Using Moulding to Enhance Spaces

Editor's Note: This is the first in a five-part series about mouldings, taken from a whitepaper by Fair Lawn, N.J.-based Kuiken Brothers Co. Inc. titled "Using Moulding to Enhance the Beauty and Elegance of a Space and Create New Revenue Streams."

As a professional interior designer, you have a keen eye for detail. You understand and appreciate things like structure, concept, hierarchy, continuity, history and tradition. You recognize quality and craftsmanship. You also want to improve your bottom line.

Most interior designers have three options for making money—hourly rates, flat fees for project work and industry-standard products and services mark-ups. As a small business owner, you’re on the never-ending search for new revenue sources. Introducing clients to moulding styles and profiles may not only delight your customers by complementing the beauty of their homes but also create a significant new sales opportunity for you.

The use of moulding as a design element dates back to ancient Greece and Rome. Crown moulding has been a part of the building tradition since Greek craftsmen influenced Roman architecture in the 2nd century BC. Greek and Roman versions of moulding are still in use today. They are considered to be the building blocks of interior ornamentation.

Many interior designers prefer the warm, luxurious feeling of classical and traditional moulding to the often stark appearance and commentary of modern design. Mouldings are constructed to create a contrast of light and dark. The shading gives structural objects definition without changing the material or applied pigments. They give a room, or a whole house, character and depth. They tell a story.

The problem is that many designers, and even architects, don’t have a strong understanding of the choices, complexity and availability of historically accurate and properly scaled and proportioned moulding styles and profiles. The lack of in-depth knowledge and expertise is industry-wide, through no fault of any single person, business or organization.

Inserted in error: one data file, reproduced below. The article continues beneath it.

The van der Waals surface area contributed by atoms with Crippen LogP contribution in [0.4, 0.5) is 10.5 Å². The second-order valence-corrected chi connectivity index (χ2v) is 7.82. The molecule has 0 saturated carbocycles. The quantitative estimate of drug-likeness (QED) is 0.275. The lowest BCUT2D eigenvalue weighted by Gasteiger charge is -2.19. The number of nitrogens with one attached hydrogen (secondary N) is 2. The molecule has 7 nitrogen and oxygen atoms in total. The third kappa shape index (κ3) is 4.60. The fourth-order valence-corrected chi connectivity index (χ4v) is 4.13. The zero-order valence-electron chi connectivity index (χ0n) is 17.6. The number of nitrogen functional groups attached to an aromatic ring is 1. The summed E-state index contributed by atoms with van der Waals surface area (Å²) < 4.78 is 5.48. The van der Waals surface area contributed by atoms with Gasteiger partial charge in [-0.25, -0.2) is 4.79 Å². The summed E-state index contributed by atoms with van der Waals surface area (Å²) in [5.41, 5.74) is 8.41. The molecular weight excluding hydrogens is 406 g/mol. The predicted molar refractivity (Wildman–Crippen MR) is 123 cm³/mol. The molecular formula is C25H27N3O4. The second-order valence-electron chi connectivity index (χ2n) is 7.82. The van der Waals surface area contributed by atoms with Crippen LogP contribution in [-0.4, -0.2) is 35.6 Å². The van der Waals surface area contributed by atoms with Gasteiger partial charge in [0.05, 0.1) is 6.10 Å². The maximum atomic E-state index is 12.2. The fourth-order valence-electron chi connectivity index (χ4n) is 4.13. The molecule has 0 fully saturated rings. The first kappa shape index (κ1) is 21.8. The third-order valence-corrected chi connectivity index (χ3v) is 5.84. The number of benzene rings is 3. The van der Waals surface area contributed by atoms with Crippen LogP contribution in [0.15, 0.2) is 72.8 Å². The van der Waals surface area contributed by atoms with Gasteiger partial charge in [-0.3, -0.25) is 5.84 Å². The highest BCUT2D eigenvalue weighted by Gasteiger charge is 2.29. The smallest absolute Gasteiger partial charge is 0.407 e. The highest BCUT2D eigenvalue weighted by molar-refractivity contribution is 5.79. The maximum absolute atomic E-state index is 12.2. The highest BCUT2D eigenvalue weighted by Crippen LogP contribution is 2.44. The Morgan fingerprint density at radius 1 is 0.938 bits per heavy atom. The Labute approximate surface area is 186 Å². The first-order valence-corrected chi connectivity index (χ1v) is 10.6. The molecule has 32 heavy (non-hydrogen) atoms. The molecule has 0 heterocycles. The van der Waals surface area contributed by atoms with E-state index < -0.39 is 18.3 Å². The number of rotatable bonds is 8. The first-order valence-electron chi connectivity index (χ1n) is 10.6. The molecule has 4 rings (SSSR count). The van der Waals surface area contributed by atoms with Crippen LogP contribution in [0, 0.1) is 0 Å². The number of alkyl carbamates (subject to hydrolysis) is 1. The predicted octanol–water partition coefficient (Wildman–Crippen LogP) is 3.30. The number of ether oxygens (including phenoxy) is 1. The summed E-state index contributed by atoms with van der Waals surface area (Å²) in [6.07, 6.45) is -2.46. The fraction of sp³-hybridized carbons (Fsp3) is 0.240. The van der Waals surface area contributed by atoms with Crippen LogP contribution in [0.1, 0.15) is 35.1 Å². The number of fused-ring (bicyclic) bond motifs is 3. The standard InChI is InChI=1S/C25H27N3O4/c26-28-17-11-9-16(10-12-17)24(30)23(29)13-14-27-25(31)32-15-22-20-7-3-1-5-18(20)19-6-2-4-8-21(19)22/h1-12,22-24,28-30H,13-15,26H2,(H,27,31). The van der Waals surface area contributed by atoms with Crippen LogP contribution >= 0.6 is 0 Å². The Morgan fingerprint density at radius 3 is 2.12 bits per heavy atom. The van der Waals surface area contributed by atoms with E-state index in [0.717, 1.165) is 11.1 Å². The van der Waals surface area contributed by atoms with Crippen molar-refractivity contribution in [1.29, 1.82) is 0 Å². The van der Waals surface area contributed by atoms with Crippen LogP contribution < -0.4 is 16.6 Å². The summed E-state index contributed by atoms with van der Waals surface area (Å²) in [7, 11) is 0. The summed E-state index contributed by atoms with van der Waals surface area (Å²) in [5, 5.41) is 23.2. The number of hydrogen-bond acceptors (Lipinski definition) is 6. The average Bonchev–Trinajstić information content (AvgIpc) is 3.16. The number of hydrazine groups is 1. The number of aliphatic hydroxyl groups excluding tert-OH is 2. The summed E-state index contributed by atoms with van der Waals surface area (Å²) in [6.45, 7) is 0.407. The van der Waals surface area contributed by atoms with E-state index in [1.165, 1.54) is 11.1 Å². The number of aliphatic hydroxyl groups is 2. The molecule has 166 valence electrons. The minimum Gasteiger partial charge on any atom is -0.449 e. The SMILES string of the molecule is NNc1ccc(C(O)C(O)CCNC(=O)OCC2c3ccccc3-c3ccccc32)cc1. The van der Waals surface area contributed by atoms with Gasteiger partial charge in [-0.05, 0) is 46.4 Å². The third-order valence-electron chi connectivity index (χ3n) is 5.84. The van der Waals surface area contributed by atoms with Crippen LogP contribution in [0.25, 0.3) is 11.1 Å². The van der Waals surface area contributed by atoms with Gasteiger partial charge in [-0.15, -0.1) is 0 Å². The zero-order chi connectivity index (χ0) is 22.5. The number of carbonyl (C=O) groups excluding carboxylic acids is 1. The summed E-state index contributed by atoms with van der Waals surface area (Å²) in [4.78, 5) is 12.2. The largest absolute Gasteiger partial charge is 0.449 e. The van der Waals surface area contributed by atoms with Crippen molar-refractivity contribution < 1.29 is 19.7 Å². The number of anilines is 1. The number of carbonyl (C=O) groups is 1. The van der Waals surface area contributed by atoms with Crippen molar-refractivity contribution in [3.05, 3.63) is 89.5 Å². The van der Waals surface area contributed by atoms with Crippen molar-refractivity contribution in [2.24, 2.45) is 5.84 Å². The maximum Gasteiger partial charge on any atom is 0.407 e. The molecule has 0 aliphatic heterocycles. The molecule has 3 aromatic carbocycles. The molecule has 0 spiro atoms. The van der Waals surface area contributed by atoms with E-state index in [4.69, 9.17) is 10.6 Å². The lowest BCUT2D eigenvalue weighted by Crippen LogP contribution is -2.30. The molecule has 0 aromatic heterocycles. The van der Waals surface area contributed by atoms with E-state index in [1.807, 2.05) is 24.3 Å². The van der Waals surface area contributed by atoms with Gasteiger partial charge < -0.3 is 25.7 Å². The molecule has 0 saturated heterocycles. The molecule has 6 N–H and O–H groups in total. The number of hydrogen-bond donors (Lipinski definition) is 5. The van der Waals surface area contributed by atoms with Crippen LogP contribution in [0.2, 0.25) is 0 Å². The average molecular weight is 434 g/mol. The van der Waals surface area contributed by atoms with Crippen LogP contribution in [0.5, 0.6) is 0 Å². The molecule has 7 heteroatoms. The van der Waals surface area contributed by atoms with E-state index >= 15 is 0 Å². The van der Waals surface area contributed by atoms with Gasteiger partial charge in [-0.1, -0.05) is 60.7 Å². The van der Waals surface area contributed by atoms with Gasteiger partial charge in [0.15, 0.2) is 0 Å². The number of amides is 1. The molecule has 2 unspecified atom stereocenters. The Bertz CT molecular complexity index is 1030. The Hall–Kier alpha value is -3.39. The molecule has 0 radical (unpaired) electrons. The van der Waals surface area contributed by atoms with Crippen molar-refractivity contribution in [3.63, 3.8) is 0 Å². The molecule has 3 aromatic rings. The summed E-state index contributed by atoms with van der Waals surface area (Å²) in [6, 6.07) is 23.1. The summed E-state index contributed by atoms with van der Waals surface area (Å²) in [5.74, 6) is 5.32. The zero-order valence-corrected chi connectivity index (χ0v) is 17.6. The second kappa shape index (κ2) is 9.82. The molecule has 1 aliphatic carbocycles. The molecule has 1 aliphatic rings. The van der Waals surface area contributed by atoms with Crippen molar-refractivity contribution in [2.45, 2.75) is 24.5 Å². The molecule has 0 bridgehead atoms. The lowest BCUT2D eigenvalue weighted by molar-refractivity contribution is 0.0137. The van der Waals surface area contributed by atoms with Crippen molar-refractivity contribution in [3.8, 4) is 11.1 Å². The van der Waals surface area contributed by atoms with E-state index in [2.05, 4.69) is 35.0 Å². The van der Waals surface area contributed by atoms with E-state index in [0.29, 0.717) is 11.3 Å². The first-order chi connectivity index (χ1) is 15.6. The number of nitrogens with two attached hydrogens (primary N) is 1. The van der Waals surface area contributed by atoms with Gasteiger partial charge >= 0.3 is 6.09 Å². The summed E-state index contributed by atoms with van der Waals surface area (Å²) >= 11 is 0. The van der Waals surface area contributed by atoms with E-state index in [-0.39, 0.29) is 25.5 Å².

Many architects and interior designers are forced to learn about mouldings through trial and error. According to BUILD LLC, it takes an average of six years to learn the architectural design process in school and another decade to really learn how to implement it in the practice of architecture.

Interior architectural millwork design is not something that is taught in many American colleges and universities. The University of Notre Dame is one of the few universities in the U.S. that teaches classical design at all.

In the past, interior designers interested in using classical mouldings simply didn’t have the educational resources they needed. Obtaining practical experience was difficult because of lack of knowledge; unavailability of in-stock products; reluctance by architects to offer architectural interior design services; and the popularity of modern design.

“The design process, at its best, integrates the aspirations of art, science, and culture.” Jeff Smith

Interior designers also did not have the ammunition they needed to convince clients to consider mouldings as a design element. Typically when a designer proposes a plan, the moulding styles and profiles are not in stock or readily available. They may be forced to seek custom millwork, which can quickly become cost-prohibitive. Homeowners may decide to use their existing budgets for other interior elements, such as fixtures, interior decorations and furniture.

“The bottom line is that the use of historically-accurate mouldings is a forgotten and nearly lost art,” says Brent Hull, master craftsman and co-author of "Winterthur: Traditional American Rooms: Celebrating Style, Craftsmanship, and Historic Woodwork." "Architects are not asked to include mouldings on plans so what you have is a forgotten skill. People no longer know how to do them.”